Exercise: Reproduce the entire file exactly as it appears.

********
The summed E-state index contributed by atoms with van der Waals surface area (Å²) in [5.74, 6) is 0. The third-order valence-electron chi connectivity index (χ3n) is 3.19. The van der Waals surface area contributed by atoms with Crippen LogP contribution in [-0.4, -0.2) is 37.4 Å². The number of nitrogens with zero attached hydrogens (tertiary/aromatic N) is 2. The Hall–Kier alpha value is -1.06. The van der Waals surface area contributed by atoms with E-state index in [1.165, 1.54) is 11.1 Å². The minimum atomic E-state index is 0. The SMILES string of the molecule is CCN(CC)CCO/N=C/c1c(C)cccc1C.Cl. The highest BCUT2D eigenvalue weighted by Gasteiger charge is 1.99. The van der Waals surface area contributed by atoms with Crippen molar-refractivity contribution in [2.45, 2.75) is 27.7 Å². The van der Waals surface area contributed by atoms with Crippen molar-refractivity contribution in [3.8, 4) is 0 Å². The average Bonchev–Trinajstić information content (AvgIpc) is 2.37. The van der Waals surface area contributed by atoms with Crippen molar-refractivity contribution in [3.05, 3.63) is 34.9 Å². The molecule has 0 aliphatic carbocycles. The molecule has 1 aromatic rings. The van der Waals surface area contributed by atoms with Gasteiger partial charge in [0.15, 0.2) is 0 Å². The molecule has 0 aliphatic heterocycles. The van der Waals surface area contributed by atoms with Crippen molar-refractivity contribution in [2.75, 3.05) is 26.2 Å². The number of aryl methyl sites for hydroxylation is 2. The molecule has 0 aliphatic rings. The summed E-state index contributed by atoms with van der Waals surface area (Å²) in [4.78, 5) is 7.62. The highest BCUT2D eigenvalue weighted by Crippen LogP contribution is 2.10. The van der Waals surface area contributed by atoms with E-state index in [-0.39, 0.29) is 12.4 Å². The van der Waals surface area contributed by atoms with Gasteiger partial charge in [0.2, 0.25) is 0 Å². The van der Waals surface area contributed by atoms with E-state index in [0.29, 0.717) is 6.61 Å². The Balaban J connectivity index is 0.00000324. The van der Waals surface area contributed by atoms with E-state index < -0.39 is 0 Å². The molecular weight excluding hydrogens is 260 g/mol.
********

The summed E-state index contributed by atoms with van der Waals surface area (Å²) in [5.74, 6) is 0. The third-order valence-electron chi connectivity index (χ3n) is 3.19. The van der Waals surface area contributed by atoms with Crippen LogP contribution in [-0.4, -0.2) is 37.4 Å². The number of nitrogens with zero attached hydrogens (tertiary/aromatic N) is 2. The Hall–Kier alpha value is -1.06. The van der Waals surface area contributed by atoms with E-state index in [1.165, 1.54) is 11.1 Å². The minimum atomic E-state index is 0. The SMILES string of the molecule is CCN(CC)CCO/N=C/c1c(C)cccc1C.Cl. The highest BCUT2D eigenvalue weighted by Gasteiger charge is 1.99. The van der Waals surface area contributed by atoms with Crippen molar-refractivity contribution in [2.45, 2.75) is 27.7 Å². The van der Waals surface area contributed by atoms with Crippen molar-refractivity contribution in [3.8, 4) is 0 Å². The average Bonchev–Trinajstić information content (AvgIpc) is 2.37. The van der Waals surface area contributed by atoms with Crippen molar-refractivity contribution in [3.05, 3.63) is 34.9 Å². The molecule has 0 aliphatic carbocycles. The molecule has 1 aromatic rings. The van der Waals surface area contributed by atoms with Gasteiger partial charge in [0.15, 0.2) is 0 Å². The molecule has 0 aliphatic heterocycles. The van der Waals surface area contributed by atoms with Crippen molar-refractivity contribution in [2.75, 3.05) is 26.2 Å². The number of aryl methyl sites for hydroxylation is 2. The molecule has 0 aliphatic rings. The summed E-state index contributed by atoms with van der Waals surface area (Å²) in [4.78, 5) is 7.62. The highest BCUT2D eigenvalue weighted by Crippen LogP contribution is 2.10. The van der Waals surface area contributed by atoms with E-state index in [-0.39, 0.29) is 12.4 Å². The van der Waals surface area contributed by atoms with Gasteiger partial charge in [0.2, 0.25) is 0 Å². The van der Waals surface area contributed by atoms with E-state index in [0.29, 0.717) is 6.61 Å². The Balaban J connectivity index is 0.00000324. The van der Waals surface area contributed by atoms with E-state index < -0.39 is 0 Å². The molecular weight excluding hydrogens is 260 g/mol.